Raspberry Pi Temperature and Humidity Project ConstructionDec 22, 2012 · 3 minute read · Comments
For some time I have had a Raspberry Pi languishing on my desk, like many I bought one early on and played around with it for a while and then got busy with other stuff. Recently however I have been looking into distributed sensor networks which led me to consider how I could use the Raspberry Pi to aid in my research. If I could get a number of these devices connected up together gathering some measurements of some sort, I could a) make some graphs, b) produce some useful test data and c) get some real world experience with sensor networks.
So I did a bit of research on what hardware I could connect up to the Raspberry Pi with the least amount of circuitry this led me to the AdaFruit site and in particular this article DHT Humidity Sensing on Raspberry Pi with GDocs Logging. This was as almost what I was after but still had a little to much “construction”. After searching around I managed to deduce that a small pre-made Arduino compatible board existed with all the circuitry already assembled, all that remained was to solder 3 wires onto the board and get this connected to the Raspberry Pi. After some foraging around in my computer “junk” I found some old case wiring which had small 4 pin connectors which could be plugged into the gpio header and could have their pins rejigged into any combination of one, two or 4 pin headers for maximum flexibility.
So to build this project you will need the following items, I have included the approximate cost.
- 1 x Raspberry Pi ($42)
- 1 x 700mW power supply ($12)
- 1 x freetronics Humidity and Temperature Sensor Module ($20)
- 2 x 4 pin connectors, as found in old PC cases or CD drive audio cables
Total cost $74.
Assembly is quite simple.
Solder three wires into the freetronics board, in my case I had red which i soldered into the data pin, white which I soldered into the 3.3v pin and black which I soldered into the ground pin.
Move the ground wire into it’s own 4 pin connector, and put the 3.3v and data pins at either end of another 4 port connector.
Connect these as illustrated to the Raspberry Pi, being sure to triple check the location.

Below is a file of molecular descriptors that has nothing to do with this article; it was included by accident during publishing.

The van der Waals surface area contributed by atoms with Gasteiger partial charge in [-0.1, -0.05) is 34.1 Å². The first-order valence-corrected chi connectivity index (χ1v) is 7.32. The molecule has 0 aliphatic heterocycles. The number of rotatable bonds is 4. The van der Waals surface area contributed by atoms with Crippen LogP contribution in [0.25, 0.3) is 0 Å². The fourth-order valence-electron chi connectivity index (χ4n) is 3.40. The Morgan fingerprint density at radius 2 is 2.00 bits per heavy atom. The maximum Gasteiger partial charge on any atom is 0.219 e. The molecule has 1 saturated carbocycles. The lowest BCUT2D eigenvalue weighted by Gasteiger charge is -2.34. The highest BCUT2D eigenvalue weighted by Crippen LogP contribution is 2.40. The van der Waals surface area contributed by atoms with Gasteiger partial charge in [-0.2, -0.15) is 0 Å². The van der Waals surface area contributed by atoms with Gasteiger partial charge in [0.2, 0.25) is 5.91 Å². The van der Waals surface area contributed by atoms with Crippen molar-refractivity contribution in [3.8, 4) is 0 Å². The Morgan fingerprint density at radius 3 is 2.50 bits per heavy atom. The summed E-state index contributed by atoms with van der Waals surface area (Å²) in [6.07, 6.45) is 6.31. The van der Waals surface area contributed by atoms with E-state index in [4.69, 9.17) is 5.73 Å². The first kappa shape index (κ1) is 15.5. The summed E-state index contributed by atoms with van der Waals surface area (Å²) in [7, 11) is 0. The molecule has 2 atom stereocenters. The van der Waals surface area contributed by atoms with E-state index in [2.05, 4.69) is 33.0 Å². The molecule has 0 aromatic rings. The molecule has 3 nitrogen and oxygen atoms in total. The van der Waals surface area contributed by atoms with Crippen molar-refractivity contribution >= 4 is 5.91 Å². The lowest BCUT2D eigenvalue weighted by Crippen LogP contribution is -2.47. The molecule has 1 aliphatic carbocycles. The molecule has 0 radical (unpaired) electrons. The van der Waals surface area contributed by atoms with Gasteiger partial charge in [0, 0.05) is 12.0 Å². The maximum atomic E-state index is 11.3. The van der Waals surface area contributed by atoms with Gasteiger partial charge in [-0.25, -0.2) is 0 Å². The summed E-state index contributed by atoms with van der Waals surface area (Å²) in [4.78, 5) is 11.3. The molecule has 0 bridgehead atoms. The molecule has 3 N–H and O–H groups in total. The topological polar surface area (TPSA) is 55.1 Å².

Bask in the glow of the little LED on the addon board which indicates you have powered it up.
First you will need to grab and install the bcm2835 library before building it. I grabbed the latest sources for Mike McCauley’s bcm2835 library and installed them on the pi.
pi@raspberrypi ~ $ wget http://www.open.com.au/mikem/bcm2835/bcm2835-1.14.tar.gz pi@raspberrypi ~ $ tar xvzf bcm2835-1.14.tar.gz pi@raspberrypi ~ $ cd bcm2835-1.14 pi@raspberrypi ~/bcm2835-1.14 $ ./configure pi@raspberrypi ~/bcm2835-1.14 $ make ... pi@raspberrypi ~/bcm2835-1.14 $ sudo make install
Download the software as instructed in the linked ADAFruit article, you will need git so install that first.
pi@raspberrypi ~ $ apt-get install git pi@raspberrypi ~ $ git clone https://github.com/adafruit/Adafruit-Raspberry-Pi-Python-Code.git pi@raspberrypi ~ $ cd Adafruit-Raspberry-Pi-Python-Code/ pi@raspberrypi ~/Adafruit-Raspberry-Pi-Python-Code $ cd Adafruit_DHT_Driver
Build the software.
pi@raspberrypi ~/Adafruit-Raspberry-Pi-Python-Code/Adafruit_DHT_Driver $ make
Run the Adafruit_DHT command.
pi@raspberrypi ~/Adafruit-Raspberry-Pi-Python-Code/Adafruit_DHT_Driver $ sudo ./Adafruit_DHT 2302 4 Adafruit_DHT 2302 4 Using pin #4 Data (40): 0x2 0x3e 0x0 0xde 0x1e Temp = 22.2 *C, Hum = 57.4 %
I am working on another post with some details of how I am using this device, and the software I will be driving it with, this should go out in the next couple of weeks.
Hope others find this useful.
2013-02-28 Removed the change to small change to the make file as it is not required anymore.